Well, perhaps this is enough. But the point here is that too often, too many of us are not rich in what matters to God. We too easily resemble the man in the crowd who was asking Jesus, the Savior of the world from sin and hell, about money. A sad demotion of Jesus to be sure, but also highly disclosing of a basic human tendency of caring more about passing worldly things, than eternal lasting things or God himself. Too easily we store up riches for ourselves but are not rich in what matters to God.

Help Lord! We need a new mind, but even more, a new heart.


16 Replies to “On Being Rich in What Matters to God”

  1. I love my kids so much! We give money and food to the homeless and we pray together all the time. Hell is real. And our souls last forever. I worry about their college…when I went to UCLA they had demonstrations on how to put condoms on bananas. It was quite shocking, and more importantly, all that public sex talk was spiritually impoverishing.

      1. I know some low class loser DJ from a radio station came to CSUF and did the same filth (promoting condom use) in the courtyard and blasted his microphone read loud so that everyone there can hear it, and the school administration people just turn their heads, nobody cares. There is NO SHAME! All the filth is out in the open! Lord, help this disgusting nation!

  2. This is a timely post. My prayer life has been growing as of late and I realized after reading that most of my prayers are for my earthly needs. Thanks for sharing; it helps to be reminded on what we really need to be asking our Lord for.

  3. thank you for reminding us that the things of this world should grow strangely dim in the light of His glory. Lord, help me to keep my focus pure.

  4. St. Paul says that if we are living the Christian life, the Catholic life, we are at peace with God.
    ” And so John climbs the ladder of success but it’s leaning up against the the wrong wall.”–well said.
    “We too easily resemble the man in the crowd who was asking Jesus, the Savior of the world from sin and hell, about money. A sad demotion of Jesus to be sure. . .”–good insight and well said.

  5. It’s because the worldly things have immediate or easily-imagined consequences. It’s the same reason a five-year-old doesn’t think about retirement–it’s so far away and unimaginable. I wonder if people actually think about Heaven and Hell with the same kind of immediacy as the struggles of life. We believe it because it’s revealed, but if it wasn’t revealed we wouldn’t know anything about Heaven or Hell. It’s hard to understand because it’s based on what someone told us rather than what we know for ourselves and we can’t really know about Heaven or Hell until we die. And at that point it’s too late to make corrections. I wonder if it’s possible to have actual knowledge of these things before we die.

  6. Thank you for this fine post!

    “None of these things are wrong to pray about, but notice the worldly and passing quality of most of it.” This made me think of the Lord’s prayer in Latin as we sing it in the Mass, “panem nostrum quotidianum” – “our daily bread”, and the other translation in the old Latin Bible, “panem nostrum supersubstantialem” – “our supersubstantial bread” – which can help us think, Who is our Bread, and what did He say His food was (John 4:34)?

    As soon as I saw the title of the post, I thought of a poem published just after World War II began, imagining the Pope at the time of King Arthur praying at the time of the barbarian invasions and civil wars. It is called “Divites Dimisit” (‘the rich He has sent empty away’ from the Magnificat) and was written by Charles Williams (a friend of Lewis and Tolkien who has been lately called ‘the oddest Inkling’). He later re-wrote it as “The Prayers of the Pope” and re-published it in a book in 1944. It is not easy poetry, and I do not know what to make of all of it (or of him, a lot of the time), but the basic idea is interesting: the Pope realizing how rich we are in so many ways for which He might send us ’empty away’, and praying that He will not. It is also about awareness of our sin and guilt and its lasting consequences (lfor example, killing innocent people), and how we can be freed from them.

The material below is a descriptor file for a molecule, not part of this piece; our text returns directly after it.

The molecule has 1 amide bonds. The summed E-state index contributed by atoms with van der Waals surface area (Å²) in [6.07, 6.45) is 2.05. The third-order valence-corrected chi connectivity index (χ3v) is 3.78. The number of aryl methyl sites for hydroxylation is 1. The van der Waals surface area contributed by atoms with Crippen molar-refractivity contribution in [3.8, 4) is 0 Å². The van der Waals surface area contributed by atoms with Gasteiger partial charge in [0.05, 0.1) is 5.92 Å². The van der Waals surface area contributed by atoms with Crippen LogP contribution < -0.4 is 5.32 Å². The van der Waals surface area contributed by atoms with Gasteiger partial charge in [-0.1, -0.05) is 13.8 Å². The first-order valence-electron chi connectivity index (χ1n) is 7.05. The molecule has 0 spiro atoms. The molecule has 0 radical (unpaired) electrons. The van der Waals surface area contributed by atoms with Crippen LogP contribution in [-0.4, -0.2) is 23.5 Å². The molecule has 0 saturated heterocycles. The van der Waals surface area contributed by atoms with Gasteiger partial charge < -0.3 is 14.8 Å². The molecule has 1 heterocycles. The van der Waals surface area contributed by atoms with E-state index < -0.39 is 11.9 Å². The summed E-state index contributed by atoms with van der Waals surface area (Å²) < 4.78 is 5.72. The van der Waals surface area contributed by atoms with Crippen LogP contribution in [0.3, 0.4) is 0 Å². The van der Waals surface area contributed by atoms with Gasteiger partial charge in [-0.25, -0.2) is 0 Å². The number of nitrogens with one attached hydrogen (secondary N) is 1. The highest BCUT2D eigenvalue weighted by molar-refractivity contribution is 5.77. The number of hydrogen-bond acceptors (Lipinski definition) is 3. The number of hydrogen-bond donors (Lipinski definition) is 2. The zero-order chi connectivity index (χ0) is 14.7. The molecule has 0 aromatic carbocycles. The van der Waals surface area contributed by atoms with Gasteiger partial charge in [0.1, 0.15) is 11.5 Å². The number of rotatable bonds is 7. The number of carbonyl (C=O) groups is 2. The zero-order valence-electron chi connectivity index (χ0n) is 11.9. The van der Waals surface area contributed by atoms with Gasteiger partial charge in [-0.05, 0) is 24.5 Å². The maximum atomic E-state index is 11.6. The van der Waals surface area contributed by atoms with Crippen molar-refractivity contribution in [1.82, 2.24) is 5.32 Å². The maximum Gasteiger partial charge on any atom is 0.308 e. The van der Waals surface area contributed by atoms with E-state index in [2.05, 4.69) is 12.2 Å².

7. What a wonderful point. One of our local charter schools is one of the top 20 schools in the country. As a parent wanting what is best for my children, it is difficult for me not to consider this as an option for my children. However, that school is public, so there would be no attention to religion and exposure to all of the worldly problems. We are blessed to have two Catholic high schools to choose from. My children attend my parish school, which is an incredible blessing. I have a few years before I have to make a decision about high school, but your point is good. If they graduate from a great public school on the way success as professionals, but along the way lose their soul, what profit is that?

    1. You could homeschool after grade school until your child can be admitted to the local community college, perhaps at age 16. There the child can earn credits in math, English, etc. which will fulfill basic requirements in a four-year college. He might earn an Associate of Arts or Science degree. Then he can transfer to a four-year college, perhaps entering as a junior. (He may have to earn a GED to transfer. This should be fairly easy unless he has trouble with math.) This way he can avoid the craziness of freshman year campus life and what one school called the expected freshman abortion. Former homeschoolers at our community college were known to say the Rosary together in the cafeteria. Of course, you could also homeschool all four years of high school. Best wishes.

  8. Easy to write when you have an income and a roof over your head. Not so easy to say if you were homeless and near starvation. Having slept for months in a cardboard shelter in the woods in a makeshift homeless community and having gone 4-5 days without a single meal I can tell you I felt no shame in praying for an end to that. I can also tell you the Cathokic Church wouldn’t lift a finger to help … hyprocrisy pure and simple!!